Mergers, acquisitions make IT integration complex

The increasing frenzy to merge, acquire, and divest, fostered in part by the new Internet economy, is creating a major IT challenge. And, unfortunately, IT is often viewed as part of the problem rather than as a key component of the solution.

Last week's announcement by Mobil and Exxon about the details of their $2.8 billion merger highlights some of the issues swirling around a merger between giants.

Points of contention range from choosing best-of-breed enterprise resource planning applications, to deciding what Mobil and Exxon intranet sites to deploy on each company's system, according to one oil and gas industry analyst who declined to be identified.

Other issues include which Windows operating system to standardise on and merging disparate messaging solutions.

Among many CEOs and chief financial officers, IT is viewed as an albatross rather than a help in mergers and acquisitions, according to Denis C. Picard, Partner/Global Leader, Mergers and Acquisitions Risk Services, Operational and Systems Risk Management at PricewaterhouseCoopers, in New York.

"It is the prevalent point of view. But it doesn't have to be," Picard said.

From the 30,000-foot view, giving IT a seat at the negotiating table can determine the success or failure of a merger, according to Picard.

"They come into the deal too late and then wonder why they don't execute better," Picard said.

At ground zero, the solution in many cases is middleware, according to Colin Osborne, CEO of CommerceQuest, a company that focuses on enterprise integration using IBMs MQSeries middleware.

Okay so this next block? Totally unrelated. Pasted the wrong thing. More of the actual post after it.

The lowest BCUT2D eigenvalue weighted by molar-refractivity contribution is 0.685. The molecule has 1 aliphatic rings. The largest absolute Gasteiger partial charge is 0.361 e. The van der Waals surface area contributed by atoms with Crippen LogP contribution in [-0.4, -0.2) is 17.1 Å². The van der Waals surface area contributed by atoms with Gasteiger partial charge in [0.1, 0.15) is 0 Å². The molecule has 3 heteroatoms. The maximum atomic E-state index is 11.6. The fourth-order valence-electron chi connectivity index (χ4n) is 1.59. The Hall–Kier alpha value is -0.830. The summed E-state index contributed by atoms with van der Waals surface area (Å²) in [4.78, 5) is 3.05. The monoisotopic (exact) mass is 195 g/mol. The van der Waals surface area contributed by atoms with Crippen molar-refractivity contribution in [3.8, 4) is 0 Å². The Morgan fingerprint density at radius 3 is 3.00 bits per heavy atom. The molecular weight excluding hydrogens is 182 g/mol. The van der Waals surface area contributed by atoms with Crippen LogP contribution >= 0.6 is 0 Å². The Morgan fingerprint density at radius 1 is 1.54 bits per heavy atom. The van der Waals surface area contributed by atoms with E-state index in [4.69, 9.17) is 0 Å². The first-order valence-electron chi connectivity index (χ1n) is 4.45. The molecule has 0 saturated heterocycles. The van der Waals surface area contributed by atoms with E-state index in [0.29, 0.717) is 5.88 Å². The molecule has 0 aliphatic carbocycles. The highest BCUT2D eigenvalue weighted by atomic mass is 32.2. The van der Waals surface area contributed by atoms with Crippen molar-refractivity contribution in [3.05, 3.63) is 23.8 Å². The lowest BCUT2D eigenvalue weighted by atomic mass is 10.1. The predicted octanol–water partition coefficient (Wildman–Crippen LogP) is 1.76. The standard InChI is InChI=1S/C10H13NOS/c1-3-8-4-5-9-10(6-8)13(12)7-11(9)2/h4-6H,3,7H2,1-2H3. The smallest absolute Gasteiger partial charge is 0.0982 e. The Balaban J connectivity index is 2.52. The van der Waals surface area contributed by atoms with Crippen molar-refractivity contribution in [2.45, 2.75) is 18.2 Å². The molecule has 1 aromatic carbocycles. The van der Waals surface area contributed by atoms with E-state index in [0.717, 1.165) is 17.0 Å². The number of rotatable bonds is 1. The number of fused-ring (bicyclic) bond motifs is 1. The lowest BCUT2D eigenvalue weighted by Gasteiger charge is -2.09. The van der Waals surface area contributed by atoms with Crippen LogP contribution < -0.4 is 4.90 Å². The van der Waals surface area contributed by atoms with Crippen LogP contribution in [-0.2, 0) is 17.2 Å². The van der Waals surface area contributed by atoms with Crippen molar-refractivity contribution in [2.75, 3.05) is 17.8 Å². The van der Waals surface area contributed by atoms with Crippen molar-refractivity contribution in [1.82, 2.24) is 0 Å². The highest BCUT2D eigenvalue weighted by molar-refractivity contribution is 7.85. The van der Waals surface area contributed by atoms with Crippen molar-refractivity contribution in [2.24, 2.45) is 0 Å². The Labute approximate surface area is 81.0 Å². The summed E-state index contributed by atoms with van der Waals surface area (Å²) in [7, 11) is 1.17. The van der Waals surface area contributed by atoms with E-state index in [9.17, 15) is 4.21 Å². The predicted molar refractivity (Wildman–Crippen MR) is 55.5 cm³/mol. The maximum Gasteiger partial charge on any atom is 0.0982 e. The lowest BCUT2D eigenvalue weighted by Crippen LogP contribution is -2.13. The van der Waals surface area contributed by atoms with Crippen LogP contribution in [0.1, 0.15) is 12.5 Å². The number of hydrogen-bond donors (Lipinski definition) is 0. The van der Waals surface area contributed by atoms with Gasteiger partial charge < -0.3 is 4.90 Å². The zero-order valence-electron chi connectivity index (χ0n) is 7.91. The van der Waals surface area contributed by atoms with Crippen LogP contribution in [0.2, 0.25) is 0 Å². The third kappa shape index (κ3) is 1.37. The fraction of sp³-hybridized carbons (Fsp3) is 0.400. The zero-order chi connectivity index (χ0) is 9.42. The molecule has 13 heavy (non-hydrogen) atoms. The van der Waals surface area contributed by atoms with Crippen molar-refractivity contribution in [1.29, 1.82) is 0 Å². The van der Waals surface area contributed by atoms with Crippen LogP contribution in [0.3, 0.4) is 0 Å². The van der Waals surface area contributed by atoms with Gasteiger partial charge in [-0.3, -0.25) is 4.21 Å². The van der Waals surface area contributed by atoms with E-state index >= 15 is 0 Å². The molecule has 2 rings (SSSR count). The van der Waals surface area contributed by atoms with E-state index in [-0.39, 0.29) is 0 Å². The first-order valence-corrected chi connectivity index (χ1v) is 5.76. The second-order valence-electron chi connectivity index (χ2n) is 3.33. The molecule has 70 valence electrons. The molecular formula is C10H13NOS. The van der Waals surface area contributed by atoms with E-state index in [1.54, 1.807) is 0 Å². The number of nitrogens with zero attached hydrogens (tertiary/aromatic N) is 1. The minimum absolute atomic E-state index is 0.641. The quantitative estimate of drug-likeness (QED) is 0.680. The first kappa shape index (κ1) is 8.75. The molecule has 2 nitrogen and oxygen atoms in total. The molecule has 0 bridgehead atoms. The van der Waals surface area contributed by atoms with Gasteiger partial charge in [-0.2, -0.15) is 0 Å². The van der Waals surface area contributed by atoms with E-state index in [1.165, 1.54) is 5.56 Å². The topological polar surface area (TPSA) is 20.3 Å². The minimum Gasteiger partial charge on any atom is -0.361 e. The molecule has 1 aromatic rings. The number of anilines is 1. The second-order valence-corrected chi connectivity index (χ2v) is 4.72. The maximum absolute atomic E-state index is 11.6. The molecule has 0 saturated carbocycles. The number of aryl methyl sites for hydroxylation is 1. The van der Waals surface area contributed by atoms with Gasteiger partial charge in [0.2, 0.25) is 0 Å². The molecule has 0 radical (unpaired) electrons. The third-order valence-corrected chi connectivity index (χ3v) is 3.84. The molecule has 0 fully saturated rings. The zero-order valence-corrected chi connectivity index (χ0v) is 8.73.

"Middleware allows a company to get the business benefit out of the merger," Osborne said. "It buys a company time until the companies have decided what is their long-term IT infrastructure."

According to Pricewaterhouse-Coopers, divestitures are even more problematic than mergers.

"The carve-out is a nightmare," said Picard, who points to untangling the applications, the people who go with them, the shared network, the assets, and account receivables as key challenges.

But in the age of electronic-business, mergers and divestures are becoming more common and complex.

Jim Hurley, an e-commerce analyst at the Aberdeen Group in Boston, doesn't believe e-commerce adds any new technical hurdles to the merging of two IT organisations.

"It has always been a problem, it is a problem, and will always be a problem," Hurley said.

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